As Fretelin gained control of most of the territory, Jakarta began infiltrating troops. On November 28, Fretelin declared East Timor’s independence, apparently in the hope that it could persuade the United Nations to demand the withdrawal of Indonesia’s forces. It was in that context that Ford and Kissinger, who had just completed talks with China’s leadership in Beijing, landed in Jakarta.
As made clear by the newly disclosed documents, the overriding concern of U.S. policy in the region at the time was to reassure pro-Western countries like Indonesia that Washington would remain engaged in the region despite the defeat of its allies in Indochina in April.
“Ford and Kissinger plainly viewed the maintenance of warm ties with the Suharto regime as a foreign policy priority that far outweighed any secondary concerns about the possible Indonesian use of force in East Timor–even though the use of such force would constitute a clear violation of American laws,” said Robert McMahon, an expert on U.S. policy in Southeast Asia at the University of Florida.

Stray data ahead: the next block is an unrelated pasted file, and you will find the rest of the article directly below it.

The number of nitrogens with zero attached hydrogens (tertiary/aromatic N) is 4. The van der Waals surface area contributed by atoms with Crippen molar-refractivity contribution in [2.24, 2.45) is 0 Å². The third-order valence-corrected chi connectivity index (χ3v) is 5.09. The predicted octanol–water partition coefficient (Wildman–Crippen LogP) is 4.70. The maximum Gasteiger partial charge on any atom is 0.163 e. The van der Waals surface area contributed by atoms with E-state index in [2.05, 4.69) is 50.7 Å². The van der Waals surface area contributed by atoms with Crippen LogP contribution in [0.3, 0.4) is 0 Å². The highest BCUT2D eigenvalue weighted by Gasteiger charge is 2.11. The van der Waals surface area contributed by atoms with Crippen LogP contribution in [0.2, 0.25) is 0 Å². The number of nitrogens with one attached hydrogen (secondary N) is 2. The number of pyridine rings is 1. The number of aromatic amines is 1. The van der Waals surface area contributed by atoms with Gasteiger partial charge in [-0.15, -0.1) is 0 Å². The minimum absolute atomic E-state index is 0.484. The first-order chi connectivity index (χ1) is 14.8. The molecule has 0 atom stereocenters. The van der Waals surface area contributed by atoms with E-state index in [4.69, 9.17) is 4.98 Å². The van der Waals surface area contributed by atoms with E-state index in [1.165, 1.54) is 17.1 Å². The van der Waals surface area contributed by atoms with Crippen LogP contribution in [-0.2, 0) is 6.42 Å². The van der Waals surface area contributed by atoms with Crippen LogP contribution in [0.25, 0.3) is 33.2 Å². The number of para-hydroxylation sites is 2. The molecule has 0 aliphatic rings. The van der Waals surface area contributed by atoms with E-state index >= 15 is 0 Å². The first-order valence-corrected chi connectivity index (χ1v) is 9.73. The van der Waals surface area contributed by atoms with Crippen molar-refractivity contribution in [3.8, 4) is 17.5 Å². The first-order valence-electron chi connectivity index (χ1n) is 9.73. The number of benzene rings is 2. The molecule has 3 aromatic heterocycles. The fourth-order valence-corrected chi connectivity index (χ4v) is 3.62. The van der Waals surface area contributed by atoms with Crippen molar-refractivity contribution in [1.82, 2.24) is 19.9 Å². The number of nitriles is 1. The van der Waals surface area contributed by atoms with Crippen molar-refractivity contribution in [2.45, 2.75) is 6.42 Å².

The documents disclose that Suharto, in a July 1975 meeting with Ford at the presidential retreat at Camp David, had argued that independence for East Timor was not viable and that “the only way is to integrate (it) into Indonesia.” He also accused those Timorese who favored independence as being “Communist-influenced.” Similarly, memoranda dating from August 1975 quote Kissinger as stating that Indonesia would take over East Timor “sooner or later.”
After the invasion, Washington delayed new arms shipments to Indonesia pending an administrative review, supposedly to determine whether Jakarta had violated the ban on using U.S. weapons for offensive purposes. During the same period, however, military equipment already in the pipeline continued to be shipped to Jakarta, and new offers of military equipment, including spare parts for aircraft specifically needed for counterinsurgency operations, were made by Washington.